While it is important to recognize that other factors such as leadership, coordination, and control also influence collaboration, this four pronged approach provides a foundation for addressing and identifying major obstacles to large scale project team collaboration. It suggests that project team managers must not only focus on initial team building, but that they also must continually monitor the team for changes that may undermine initial collaboration. It also suggests that not all that initiatives facilitate collaboration address the same type of obstacles, and that obstacles arise out of both the what team members bring to the project and from within the team itself. Both interpersonal and structural initiatives are required to build and sustain long term collaboration on large scale projects.

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F1 Figure 1. Classification of Initiatives to Overcome Cultural Obstacles To Project Team Collaboration

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T1 Table 1. Profile of Respondents

T2 Table 2. Profile of Projects

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    2. Brown, C. and Vessey, I., Managing the next wave of enterprise systems: leveraging lessons from ERP. MIS Quarterly Executive. 2,1. (2003).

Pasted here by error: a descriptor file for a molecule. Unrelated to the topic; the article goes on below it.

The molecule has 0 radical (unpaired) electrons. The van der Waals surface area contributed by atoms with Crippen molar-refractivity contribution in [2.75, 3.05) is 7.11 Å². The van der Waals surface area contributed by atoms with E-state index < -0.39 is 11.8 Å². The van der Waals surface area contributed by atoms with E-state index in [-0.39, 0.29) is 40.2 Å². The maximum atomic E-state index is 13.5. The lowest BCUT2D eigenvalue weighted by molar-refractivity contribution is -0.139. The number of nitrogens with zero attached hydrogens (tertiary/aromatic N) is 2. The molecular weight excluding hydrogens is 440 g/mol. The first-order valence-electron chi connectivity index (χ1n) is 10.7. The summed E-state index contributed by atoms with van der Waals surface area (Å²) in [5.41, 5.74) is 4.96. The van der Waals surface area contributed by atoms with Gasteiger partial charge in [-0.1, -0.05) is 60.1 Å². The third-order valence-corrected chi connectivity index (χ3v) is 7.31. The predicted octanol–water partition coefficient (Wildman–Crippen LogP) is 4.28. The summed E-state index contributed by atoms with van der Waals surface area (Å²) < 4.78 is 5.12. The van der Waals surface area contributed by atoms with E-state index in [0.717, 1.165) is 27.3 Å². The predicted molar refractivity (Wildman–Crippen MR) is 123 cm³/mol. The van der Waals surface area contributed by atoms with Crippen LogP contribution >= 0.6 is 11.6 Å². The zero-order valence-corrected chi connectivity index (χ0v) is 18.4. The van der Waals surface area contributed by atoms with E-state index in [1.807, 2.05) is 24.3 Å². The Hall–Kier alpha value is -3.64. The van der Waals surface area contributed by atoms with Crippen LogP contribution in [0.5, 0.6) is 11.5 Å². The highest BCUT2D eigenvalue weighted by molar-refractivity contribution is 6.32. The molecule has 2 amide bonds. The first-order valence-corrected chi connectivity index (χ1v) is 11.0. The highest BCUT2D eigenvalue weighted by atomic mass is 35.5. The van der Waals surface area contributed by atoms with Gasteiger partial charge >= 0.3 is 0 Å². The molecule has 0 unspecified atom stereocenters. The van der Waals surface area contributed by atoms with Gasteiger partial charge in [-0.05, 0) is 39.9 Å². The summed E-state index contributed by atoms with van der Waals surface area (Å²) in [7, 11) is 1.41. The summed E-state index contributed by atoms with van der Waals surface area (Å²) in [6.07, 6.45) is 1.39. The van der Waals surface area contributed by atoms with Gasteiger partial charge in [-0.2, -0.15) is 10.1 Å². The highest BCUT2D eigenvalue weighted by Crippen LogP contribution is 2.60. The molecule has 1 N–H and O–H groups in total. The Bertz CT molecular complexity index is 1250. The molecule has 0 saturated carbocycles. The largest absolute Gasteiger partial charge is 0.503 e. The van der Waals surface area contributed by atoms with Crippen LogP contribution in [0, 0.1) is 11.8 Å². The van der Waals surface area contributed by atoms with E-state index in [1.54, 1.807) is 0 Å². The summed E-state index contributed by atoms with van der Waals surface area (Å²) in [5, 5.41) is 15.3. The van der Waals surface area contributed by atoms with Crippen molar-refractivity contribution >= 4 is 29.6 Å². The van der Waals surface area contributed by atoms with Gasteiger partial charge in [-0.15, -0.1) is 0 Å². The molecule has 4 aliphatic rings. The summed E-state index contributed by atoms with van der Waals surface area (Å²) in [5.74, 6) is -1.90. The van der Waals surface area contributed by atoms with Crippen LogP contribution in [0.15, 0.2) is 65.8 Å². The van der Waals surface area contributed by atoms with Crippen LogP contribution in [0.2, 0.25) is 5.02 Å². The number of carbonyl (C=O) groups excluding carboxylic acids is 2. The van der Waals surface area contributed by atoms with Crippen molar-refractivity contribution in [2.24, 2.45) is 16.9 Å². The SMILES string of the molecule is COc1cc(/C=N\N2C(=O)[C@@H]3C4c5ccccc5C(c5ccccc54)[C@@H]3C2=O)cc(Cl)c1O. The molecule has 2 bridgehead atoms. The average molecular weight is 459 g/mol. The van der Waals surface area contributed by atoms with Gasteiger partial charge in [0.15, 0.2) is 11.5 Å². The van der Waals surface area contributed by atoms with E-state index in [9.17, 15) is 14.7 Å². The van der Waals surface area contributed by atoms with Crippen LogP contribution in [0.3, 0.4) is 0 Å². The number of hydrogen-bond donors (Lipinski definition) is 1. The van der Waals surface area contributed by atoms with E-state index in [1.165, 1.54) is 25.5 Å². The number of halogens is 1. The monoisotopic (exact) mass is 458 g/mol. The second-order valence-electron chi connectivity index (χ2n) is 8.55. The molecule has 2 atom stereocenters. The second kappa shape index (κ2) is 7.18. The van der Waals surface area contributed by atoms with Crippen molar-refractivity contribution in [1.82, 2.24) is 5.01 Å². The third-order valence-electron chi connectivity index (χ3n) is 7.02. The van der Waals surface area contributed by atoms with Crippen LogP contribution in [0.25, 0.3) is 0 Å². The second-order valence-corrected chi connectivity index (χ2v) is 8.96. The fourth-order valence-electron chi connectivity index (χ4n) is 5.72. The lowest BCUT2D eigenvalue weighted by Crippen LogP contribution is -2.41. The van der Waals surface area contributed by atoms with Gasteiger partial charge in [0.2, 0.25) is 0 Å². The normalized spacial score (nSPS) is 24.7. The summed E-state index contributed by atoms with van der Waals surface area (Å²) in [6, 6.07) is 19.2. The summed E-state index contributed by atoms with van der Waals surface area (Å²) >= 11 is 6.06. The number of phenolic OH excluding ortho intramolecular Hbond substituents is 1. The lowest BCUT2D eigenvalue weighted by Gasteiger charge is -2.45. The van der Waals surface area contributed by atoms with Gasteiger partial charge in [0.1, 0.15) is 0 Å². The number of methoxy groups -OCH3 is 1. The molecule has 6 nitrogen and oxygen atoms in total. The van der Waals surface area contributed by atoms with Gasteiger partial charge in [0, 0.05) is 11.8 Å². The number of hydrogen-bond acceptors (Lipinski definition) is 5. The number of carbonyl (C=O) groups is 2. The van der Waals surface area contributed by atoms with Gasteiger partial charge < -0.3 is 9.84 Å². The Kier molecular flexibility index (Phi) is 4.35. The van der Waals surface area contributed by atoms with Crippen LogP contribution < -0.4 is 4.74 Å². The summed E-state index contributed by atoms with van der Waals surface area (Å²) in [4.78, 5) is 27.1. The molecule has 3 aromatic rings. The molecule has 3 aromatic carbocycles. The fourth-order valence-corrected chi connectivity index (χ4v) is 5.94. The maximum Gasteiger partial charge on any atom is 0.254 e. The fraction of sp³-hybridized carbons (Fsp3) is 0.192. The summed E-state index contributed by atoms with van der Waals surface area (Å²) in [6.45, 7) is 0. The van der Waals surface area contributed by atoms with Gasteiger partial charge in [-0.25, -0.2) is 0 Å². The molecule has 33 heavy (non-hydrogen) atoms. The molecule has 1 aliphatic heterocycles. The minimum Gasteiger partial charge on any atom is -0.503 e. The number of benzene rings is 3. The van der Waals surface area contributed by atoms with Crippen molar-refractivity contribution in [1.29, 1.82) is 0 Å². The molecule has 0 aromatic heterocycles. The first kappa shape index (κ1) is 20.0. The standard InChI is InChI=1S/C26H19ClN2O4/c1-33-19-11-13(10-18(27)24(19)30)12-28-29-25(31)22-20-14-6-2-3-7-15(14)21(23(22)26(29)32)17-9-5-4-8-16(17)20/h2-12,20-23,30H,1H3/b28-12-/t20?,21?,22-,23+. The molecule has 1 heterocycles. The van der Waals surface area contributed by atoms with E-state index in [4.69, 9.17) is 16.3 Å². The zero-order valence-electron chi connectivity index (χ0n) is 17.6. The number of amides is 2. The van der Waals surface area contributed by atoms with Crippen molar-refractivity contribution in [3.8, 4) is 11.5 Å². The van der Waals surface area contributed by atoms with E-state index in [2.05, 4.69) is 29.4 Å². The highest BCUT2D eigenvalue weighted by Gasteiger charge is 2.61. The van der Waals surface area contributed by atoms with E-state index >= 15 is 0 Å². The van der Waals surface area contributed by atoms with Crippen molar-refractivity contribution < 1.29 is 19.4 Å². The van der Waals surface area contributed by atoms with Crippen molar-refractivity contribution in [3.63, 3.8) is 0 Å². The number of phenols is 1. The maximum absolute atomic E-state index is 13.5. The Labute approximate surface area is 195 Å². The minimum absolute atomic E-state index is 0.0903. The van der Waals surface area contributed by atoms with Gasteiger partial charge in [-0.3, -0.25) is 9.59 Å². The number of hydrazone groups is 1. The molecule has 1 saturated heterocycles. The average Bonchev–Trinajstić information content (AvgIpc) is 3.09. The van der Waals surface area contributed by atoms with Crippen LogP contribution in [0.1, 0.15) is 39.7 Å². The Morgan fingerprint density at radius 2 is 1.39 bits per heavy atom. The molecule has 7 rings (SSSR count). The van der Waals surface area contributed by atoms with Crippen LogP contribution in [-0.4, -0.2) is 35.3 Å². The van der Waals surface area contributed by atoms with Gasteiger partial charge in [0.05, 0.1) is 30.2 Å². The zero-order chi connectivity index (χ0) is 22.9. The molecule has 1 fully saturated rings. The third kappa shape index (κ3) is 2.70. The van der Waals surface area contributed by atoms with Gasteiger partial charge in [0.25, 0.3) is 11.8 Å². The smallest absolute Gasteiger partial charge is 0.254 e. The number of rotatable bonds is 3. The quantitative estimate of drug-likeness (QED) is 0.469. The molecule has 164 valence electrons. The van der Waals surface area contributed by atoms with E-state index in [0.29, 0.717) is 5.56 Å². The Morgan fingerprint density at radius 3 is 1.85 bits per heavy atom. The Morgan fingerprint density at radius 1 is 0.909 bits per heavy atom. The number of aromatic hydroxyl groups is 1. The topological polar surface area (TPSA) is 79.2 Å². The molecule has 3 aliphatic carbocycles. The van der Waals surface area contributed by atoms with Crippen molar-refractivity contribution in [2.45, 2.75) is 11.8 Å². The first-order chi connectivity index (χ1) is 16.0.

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    5. Jermier, J.M., Slocum, J.W. Jr., Fry, L.W., and Gaines, J. Organizational subcultures in a soft bureaucracy: Resistance behind the myth and facade of an official culture. Organization Science 2, 2,170–194, (1991).

    6. Jones, M.C. and Harrison, A.W. IS project team performance: An empirical assessment, Information & Management 31, 2, 57–65. (Nov 1996)

    7. Jones, M.C. and Price, R.L. Organizational knowledge sharing in ERP implementation: Lessons for industry. Journal of End User Computing, 16,1, 21–40. (2004)

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    9. Smith, H.A. and McKeen, J.D. Creating and facilitating communities of practice. In Handbook on Knowledge Management: Knowledge Matters, Holsapple, C.W. Springer-Verlag: New York, 393–407, (2003).